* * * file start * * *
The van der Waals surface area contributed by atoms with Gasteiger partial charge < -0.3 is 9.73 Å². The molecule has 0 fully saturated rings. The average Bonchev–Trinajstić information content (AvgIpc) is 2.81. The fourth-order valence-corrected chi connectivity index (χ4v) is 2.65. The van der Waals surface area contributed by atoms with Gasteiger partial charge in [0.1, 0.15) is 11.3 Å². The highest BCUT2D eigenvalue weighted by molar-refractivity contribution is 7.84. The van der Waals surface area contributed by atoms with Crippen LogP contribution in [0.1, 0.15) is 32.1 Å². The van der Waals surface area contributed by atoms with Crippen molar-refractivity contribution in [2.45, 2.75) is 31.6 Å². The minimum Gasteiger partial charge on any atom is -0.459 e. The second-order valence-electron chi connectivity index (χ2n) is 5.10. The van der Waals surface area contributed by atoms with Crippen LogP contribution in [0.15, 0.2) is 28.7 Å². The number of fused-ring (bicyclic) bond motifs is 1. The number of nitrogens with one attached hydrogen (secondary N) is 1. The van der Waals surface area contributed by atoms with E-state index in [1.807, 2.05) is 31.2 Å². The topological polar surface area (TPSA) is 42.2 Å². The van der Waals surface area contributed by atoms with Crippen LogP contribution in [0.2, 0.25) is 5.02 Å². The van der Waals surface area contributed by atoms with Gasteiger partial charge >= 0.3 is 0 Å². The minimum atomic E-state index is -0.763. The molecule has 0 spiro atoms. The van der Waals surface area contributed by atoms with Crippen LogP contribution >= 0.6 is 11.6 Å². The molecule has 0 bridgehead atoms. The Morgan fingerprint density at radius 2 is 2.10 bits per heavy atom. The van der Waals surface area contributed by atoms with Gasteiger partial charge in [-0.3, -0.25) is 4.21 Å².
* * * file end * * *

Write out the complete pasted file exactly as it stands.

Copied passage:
The van der Waals surface area contributed by atoms with Gasteiger partial charge < -0.3 is 9.73 Å². The molecule has 0 fully saturated rings. The average Bonchev–Trinajstić information content (AvgIpc) is 2.81. The fourth-order valence-corrected chi connectivity index (χ4v) is 2.65. The van der Waals surface area contributed by atoms with Gasteiger partial charge in [0.1, 0.15) is 11.3 Å². The highest BCUT2D eigenvalue weighted by molar-refractivity contribution is 7.84. The van der Waals surface area contributed by atoms with Crippen LogP contribution in [0.1, 0.15) is 32.1 Å². The van der Waals surface area contributed by atoms with Crippen molar-refractivity contribution in [2.45, 2.75) is 31.6 Å². The minimum Gasteiger partial charge on any atom is -0.459 e. The second-order valence-electron chi connectivity index (χ2n) is 5.10. The van der Waals surface area contributed by atoms with Crippen LogP contribution in [0.15, 0.2) is 28.7 Å². The number of fused-ring (bicyclic) bond motifs is 1. The number of nitrogens with one attached hydrogen (secondary N) is 1. The van der Waals surface area contributed by atoms with E-state index in [1.807, 2.05) is 31.2 Å². The topological polar surface area (TPSA) is 42.2 Å². The van der Waals surface area contributed by atoms with Crippen LogP contribution in [0.2, 0.25) is 5.02 Å². The van der Waals surface area contributed by atoms with Gasteiger partial charge >= 0.3 is 0 Å². The minimum atomic E-state index is -0.763. The molecule has 0 spiro atoms. The van der Waals surface area contributed by atoms with Crippen LogP contribution >= 0.6 is 11.6 Å². The molecule has 0 bridgehead atoms. The Morgan fingerprint density at radius 2 is 2.10 bits per heavy atom. The van der Waals surface area contributed by atoms with Gasteiger partial charge in [-0.3, -0.25) is 4.21 Å².